Instrumentation control & monitoring, Pipelines, Technical

Interaction of components in piping systems

ray-hardeeby Ray Hardee, Chief Engineer, Engineered Software

Piping systems are often called upon to deliver product or services that differ from their original design intent. The engineer is then tasked to make the required changes with minimum impact to production or service delivery with the smallest possible capital outlay. Sometimes what might seem to be a simple, straightforward solution has unintended consequences due to the interaction between all the pump, process, and control elements. Using system analysis software, an engineer can explore these interdependencies and determine the best course of action.


Figure 1: Continuous filtering unit.

The piping system shown in Figure 1 is a simplified continuous filtering process unit consisting of a constant speed pump element (filter unit pump) which provides energy into the fluid, control elements (process control and recirculation valve) that maintain the quality of the product, and the process elements (tanks, pipe, and filter rack) which transport, store, or modify the product or service.

The initial design required the system to take fluid from the pressurised tank, filter it through the filter rack, and deliver to a lower pressure staging tank at a rate of 375 litres per minute.

The pump trim was well selected, as the pump curve in Figure 2 shows the operating point to be almost exactly on the best efficiency point (BEP) for that pump.


Figure 2: Filter unit pump curve operating in as-designed condition.

If demand for the product of this process unit was doubled to 750 litres per minute, the engineer has a number of options to consider.

However, since the unit is in operation and the engineer is not completely sure of the consequences of component changes on the entire system, flow simulation software provides a way to investigate without impacting production.

In Figure 1, over 660 litres per minute are flowing through the recirculation line; it would seem simply throttling that flow by closing the valve on that line would divert sufficient flow through the filter rack to add the additional 375 litres per minute required.

The engineer reduces the flow through the recirculation valve and discovers that even with the valve completely closed, the flow through the filter rack only increases to around 390 litres per minute (Figure 3). Clearly this is not a viable solution.


Figure 3: System behaviour with recirculation valve closed.

Instead of closing the recirculation valve, the engineer looks to simply open the process control valve but discovers that, with the valve open 100 per cent, the system can only achieve a flow of 700 litres per minute.

It becomes clear that adjusting a single valve will not achieve the desired flow rate. Closing the recirculation valve and opening the process control valve to a little over 60 per cent open results in the desired flow.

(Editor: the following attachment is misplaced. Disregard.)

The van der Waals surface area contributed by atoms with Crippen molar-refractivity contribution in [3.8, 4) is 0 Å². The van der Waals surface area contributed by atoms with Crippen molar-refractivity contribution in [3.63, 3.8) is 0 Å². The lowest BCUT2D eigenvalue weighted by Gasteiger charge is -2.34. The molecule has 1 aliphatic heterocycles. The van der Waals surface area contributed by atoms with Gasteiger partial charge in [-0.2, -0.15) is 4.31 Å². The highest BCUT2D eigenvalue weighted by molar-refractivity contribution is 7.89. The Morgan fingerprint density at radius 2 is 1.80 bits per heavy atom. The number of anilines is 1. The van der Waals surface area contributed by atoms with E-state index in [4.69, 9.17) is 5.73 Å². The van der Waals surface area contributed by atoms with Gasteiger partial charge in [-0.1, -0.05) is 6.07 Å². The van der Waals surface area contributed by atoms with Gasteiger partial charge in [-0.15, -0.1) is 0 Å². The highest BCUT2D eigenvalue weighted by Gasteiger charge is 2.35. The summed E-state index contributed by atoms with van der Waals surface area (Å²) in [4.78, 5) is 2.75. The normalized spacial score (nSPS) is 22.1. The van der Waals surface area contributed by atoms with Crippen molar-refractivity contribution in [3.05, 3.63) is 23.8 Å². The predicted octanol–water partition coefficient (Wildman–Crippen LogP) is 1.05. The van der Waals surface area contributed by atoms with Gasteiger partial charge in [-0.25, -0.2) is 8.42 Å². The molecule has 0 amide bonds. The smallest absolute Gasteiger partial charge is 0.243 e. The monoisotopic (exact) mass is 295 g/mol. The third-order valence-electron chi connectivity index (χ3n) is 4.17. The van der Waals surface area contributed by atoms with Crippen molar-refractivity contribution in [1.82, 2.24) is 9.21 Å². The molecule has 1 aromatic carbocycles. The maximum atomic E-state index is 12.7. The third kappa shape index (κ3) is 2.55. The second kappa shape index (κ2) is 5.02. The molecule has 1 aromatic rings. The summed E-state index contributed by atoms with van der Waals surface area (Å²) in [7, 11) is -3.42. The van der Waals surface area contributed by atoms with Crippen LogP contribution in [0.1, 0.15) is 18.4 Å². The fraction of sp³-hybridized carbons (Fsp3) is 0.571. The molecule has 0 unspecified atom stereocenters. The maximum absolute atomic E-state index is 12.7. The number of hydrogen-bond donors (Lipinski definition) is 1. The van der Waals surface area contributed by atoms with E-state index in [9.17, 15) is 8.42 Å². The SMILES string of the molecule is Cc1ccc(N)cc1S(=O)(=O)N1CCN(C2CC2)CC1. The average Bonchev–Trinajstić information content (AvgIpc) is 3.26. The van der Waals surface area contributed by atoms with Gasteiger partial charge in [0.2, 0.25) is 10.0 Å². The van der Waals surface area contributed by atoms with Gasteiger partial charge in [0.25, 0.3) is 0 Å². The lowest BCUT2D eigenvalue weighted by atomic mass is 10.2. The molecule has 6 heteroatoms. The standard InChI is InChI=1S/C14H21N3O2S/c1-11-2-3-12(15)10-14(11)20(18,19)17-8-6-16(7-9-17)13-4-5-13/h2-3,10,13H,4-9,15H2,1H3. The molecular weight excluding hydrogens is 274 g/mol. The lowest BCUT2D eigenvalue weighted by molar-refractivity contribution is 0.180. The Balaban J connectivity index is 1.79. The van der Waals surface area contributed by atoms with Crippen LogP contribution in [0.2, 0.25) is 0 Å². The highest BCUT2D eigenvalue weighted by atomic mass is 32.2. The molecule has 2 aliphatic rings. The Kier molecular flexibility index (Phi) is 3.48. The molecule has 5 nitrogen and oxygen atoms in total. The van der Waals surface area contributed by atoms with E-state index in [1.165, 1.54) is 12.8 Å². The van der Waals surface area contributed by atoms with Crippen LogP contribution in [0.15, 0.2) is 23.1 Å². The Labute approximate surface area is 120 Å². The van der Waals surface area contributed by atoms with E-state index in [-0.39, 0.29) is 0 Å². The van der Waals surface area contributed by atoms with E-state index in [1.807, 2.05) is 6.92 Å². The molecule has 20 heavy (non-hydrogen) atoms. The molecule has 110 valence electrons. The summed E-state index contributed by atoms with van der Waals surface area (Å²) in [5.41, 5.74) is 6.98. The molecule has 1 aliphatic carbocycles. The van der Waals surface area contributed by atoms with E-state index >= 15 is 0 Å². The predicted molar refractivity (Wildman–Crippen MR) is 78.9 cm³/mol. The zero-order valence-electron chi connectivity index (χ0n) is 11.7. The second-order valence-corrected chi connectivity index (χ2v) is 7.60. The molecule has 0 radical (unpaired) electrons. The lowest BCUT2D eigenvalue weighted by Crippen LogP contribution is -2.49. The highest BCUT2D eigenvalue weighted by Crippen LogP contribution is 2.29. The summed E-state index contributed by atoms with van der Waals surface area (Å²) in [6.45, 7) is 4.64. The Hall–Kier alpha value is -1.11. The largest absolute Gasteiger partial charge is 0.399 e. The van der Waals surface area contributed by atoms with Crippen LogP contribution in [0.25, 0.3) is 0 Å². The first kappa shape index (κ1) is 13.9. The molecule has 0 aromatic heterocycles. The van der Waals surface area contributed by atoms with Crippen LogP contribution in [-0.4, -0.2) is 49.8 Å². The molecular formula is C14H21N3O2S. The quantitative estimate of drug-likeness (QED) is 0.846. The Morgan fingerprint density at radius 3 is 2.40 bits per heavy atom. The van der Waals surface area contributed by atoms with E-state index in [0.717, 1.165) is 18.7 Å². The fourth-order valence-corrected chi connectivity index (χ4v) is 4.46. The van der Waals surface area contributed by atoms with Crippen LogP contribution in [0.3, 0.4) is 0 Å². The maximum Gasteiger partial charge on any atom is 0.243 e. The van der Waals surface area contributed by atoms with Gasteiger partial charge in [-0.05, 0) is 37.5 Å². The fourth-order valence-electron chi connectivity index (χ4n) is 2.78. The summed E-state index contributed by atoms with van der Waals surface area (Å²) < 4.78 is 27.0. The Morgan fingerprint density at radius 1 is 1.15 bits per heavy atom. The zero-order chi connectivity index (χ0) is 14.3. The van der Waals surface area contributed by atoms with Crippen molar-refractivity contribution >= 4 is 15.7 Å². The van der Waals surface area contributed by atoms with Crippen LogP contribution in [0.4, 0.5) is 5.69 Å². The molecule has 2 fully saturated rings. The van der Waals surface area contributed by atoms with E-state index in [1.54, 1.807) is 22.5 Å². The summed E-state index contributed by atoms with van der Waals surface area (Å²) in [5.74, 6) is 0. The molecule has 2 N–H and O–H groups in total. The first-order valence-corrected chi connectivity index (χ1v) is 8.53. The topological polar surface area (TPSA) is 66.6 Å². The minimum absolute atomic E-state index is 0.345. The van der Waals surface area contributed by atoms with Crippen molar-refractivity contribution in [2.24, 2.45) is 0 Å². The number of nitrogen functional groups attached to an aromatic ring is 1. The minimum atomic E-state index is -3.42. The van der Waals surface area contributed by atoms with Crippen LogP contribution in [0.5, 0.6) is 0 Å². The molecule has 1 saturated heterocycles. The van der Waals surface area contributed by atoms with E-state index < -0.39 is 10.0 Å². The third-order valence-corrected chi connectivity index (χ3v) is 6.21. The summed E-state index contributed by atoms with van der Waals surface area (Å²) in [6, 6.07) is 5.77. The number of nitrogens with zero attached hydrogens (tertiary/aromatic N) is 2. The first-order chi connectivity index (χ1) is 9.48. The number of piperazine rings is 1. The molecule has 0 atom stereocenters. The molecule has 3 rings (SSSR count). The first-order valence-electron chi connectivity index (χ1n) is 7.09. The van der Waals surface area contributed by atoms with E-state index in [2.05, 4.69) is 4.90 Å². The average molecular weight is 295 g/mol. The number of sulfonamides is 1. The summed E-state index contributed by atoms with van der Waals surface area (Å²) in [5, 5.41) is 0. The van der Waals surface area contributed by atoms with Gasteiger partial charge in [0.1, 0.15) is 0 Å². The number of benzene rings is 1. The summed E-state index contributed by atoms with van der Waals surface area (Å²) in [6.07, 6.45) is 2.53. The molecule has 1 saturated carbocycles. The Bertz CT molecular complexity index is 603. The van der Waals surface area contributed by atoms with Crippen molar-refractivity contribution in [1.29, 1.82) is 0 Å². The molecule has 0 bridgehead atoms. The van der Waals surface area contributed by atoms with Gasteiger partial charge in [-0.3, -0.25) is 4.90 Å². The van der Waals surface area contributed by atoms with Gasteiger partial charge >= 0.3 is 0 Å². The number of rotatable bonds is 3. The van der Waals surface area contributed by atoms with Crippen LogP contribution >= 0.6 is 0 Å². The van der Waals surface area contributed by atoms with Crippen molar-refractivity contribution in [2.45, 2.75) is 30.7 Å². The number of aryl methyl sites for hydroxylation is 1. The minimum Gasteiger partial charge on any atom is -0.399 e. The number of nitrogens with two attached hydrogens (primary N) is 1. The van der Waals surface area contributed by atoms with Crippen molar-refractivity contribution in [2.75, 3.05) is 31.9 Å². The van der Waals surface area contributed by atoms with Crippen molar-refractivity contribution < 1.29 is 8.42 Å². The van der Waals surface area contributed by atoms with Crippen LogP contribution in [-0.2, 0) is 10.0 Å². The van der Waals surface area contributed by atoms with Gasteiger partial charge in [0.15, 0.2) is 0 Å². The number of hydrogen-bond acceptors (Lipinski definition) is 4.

At this point the engineer may feel like they have reached a solution, but a quick look at where the pump will be operating on the pump curve (Figure 4) reveals the operating point to be well off the BEP and, if this solution had been implemented instead of simulated, the pump would have experienced significant cavitation resulting in high vibration and impeller damage.


Figure 4: Pump operating point with valves adjusted to 750 litres per minute.

Fortunately the engineer does not have to test and discover the impacts of the myriad of possible changes the hard way in the live system, and through multiple iterations settles upon the solution shown in Figure 5 and Figure 6: changing out the pump impeller from a 240mm trim to a 260mm trim, adjusting the recirculation valve back to 10 per cent open, and setting the process control valve to just under 51 per cent open.


Figure 5: Final system configuration with new impeller trim and valve adjustments.


Figure 6: Pump curve with 260mm trim and valve adjustments.

As can be seen, the desired process flow rate has been achieved and the pump is operating at its BEP.

The pump, control, and process elements in a piping system are interdependent and changes that might seem simple often have unintended and unforeseen consequences as seen in the simple example system discussed here.

In most actual systems, the number of components and their interactions are much more complex, making it even more important to look at the system as a whole and not as individual elements.

Readily available tools such as system simulation and analysis software make this task simpler, saving both engineering and production time as well as enabling determination of a solution that is optimised for performance, cost, and implementation.

Ray T Hardee, PE, is the Chief Engineer and a principle founder of Engineered Software Inc., creators of PIPE-FLO® and PUMP-FLO ® software. The PIPE-FLO product line helps some of the largest companies across a variety of industries find hidden profit in the design and operation of their fluid piping systems through simulation software, modeling services, and training opportunities. Hardee is a member of the Hydraulics Institute, ASME Energy Assessment for Pumping Systems standards committee and ISO Pumping System Energy Assessment committee. Hardee’s publications include Piping System Fundamentals and contributions to HI’s Pump Life Cycle Cost and Optimizing Piping Systems. He can be reached at


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